I’m an elected Health Board member, Safe Food campaigner, former MP and Chair of Parliament’s Health select committee and an experienced director, on the boards of Consumer New Zealand and UN Women NZ.
As a long-term champion of good health, I’ve led successful campaigns for healthy hospital and school food, improved aged care and the over-use of antibiotics and consumer and clinical input into decision-making.
Our DHB faces big challenges –financial pressures, increasing demands for health services, ageing infrastructure. To tackle these we need to;
- Ensure everyone can access affordable healthcare when they need it, especially Maori and Pacifica, residents in Porirua and Kapiti;
- Focus on keeping people well and tackling the root causes of ill-health such as poverty, poor housing, poor diet;
- Deliver more innovative healthcare in the community; Invest in public, community, mental health and addiction services;
- Ensure staff are well paid and well supported; Improve patient safety and reduce the spread of superbugs;
- Provide better support for our ageing population, and high quality aged, home care;
- Create world-class children’s hospital and a new home-like birthing unit;
- Ensure equity for Maori, Pacifika, the disability community and other vulnerable groups;
- Reduce hospital’s carbon footprint and increase the resilience of our hospital.
The Government's decision to remove state-funded charter schools and partially privatised state-owned enterprises from coverage of the Official Information Act is an alarming move, and sets a dangerous precedent. It nibbles away at our democracy and threatens to roll back our culture of openness and transparency. If these state-funded organisations are allowed to make all their decisions behind a cloak of secrecy, what other agencies will be next? And if they are able to keep their decisions secret, how will they be held to account?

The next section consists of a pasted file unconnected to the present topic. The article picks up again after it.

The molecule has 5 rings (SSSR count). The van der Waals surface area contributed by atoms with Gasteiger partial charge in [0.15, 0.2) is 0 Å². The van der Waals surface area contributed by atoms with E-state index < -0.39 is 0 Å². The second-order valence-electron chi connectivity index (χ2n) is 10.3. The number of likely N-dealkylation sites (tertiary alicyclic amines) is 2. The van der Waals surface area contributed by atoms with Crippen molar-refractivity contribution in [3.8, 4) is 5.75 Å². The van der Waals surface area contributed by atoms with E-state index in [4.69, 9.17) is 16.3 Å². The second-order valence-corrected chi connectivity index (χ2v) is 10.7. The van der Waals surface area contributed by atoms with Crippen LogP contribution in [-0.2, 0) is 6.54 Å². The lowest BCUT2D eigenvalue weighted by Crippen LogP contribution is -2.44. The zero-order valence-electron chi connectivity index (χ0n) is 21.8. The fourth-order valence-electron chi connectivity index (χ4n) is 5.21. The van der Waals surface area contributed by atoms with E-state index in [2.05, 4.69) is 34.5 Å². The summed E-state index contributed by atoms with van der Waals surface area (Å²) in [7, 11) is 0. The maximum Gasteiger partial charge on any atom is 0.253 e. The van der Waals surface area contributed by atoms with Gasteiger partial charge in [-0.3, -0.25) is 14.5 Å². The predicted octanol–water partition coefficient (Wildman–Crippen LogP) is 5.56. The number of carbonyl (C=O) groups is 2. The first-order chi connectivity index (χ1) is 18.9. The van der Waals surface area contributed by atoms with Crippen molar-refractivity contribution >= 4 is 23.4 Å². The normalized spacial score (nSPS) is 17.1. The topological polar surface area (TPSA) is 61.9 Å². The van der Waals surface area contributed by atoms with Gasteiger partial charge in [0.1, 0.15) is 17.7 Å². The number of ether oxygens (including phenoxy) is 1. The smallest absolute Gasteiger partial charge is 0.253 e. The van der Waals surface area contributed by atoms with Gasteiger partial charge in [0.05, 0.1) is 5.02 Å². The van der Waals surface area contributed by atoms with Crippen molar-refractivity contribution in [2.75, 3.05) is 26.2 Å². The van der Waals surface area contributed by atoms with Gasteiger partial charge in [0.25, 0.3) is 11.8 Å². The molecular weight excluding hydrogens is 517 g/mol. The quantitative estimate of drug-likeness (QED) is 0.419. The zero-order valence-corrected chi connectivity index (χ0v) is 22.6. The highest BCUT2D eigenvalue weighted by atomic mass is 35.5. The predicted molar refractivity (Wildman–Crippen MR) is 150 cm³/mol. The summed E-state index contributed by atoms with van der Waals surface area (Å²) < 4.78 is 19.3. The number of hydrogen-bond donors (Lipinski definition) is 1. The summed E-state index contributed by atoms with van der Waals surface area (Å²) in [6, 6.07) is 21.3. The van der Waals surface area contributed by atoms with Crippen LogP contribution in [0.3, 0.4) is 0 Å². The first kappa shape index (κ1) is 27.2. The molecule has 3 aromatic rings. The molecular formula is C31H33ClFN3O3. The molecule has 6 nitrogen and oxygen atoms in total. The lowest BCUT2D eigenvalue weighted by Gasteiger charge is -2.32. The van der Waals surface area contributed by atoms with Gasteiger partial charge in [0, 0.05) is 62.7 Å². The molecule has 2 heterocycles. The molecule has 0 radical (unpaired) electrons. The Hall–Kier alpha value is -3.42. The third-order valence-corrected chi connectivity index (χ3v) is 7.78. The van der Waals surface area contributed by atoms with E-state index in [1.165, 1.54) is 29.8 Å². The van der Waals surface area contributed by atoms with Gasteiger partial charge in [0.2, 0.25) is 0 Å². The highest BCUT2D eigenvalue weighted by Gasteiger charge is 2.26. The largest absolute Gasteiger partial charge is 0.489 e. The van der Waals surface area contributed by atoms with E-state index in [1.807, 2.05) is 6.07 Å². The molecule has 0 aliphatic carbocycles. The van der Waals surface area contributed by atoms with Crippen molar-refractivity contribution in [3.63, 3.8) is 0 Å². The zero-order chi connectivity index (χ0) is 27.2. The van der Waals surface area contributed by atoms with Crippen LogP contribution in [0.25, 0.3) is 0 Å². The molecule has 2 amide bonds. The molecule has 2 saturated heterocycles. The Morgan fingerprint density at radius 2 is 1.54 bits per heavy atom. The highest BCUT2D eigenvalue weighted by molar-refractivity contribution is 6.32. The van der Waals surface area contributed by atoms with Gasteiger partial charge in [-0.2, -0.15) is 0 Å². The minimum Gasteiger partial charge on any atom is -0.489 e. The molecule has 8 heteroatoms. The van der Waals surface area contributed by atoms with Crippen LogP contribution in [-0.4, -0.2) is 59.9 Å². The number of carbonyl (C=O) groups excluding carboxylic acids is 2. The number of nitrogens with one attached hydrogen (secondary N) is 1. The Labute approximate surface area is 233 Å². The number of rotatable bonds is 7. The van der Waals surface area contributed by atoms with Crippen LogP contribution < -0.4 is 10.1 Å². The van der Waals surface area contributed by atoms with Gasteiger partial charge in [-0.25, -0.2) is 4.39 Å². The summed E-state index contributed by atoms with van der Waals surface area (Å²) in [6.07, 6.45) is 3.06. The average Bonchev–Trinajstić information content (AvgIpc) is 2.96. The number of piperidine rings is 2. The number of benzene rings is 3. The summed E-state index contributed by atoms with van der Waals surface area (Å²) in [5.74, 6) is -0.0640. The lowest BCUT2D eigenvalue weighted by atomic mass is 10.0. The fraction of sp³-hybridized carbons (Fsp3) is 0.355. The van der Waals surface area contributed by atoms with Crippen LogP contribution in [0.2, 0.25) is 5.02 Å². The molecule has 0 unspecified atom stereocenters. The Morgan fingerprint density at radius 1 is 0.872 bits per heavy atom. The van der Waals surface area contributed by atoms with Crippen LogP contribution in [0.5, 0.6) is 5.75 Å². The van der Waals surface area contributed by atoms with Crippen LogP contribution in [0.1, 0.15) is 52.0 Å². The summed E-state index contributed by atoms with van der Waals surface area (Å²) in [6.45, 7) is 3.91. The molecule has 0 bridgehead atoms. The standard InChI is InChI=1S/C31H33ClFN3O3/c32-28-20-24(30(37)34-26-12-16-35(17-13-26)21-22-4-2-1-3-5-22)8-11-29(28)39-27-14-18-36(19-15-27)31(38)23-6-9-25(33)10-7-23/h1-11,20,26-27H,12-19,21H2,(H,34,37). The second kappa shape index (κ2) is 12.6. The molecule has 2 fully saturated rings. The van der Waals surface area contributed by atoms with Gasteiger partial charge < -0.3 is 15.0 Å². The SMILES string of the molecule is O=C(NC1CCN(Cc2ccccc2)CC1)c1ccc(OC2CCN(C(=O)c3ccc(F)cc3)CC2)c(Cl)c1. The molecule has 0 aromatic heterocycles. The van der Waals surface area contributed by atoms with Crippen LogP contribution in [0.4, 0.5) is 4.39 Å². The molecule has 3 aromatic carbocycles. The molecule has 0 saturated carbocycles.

Most countries in the world are expanding their rail networks. But the future of ours is looking uncertain as a series of closures shrinks it ever further. The past 12 years have seen the closure of passenger rail services to Rotorua, Tauranga, Napier, Dunedin and Invercargill, as well as the recent mothballing of the Stratford to Okahukura and Napier to Gisborne lines, the closure of Hillside rail workshops and the sacking of 181 staff.
Could horsemeat be hidden in our food too? With NZ's disclosure requirements it's hard to know for certain. It's interesting how a food scare on the other side of the world can create ripples right around the globe. The discovery that horsemeat, disguised as beef, is being widely sold in Europe in classic dishes such as lasagne, spaghetti bolognese and burgers has created a food scandal in Europe that keeps on escalating.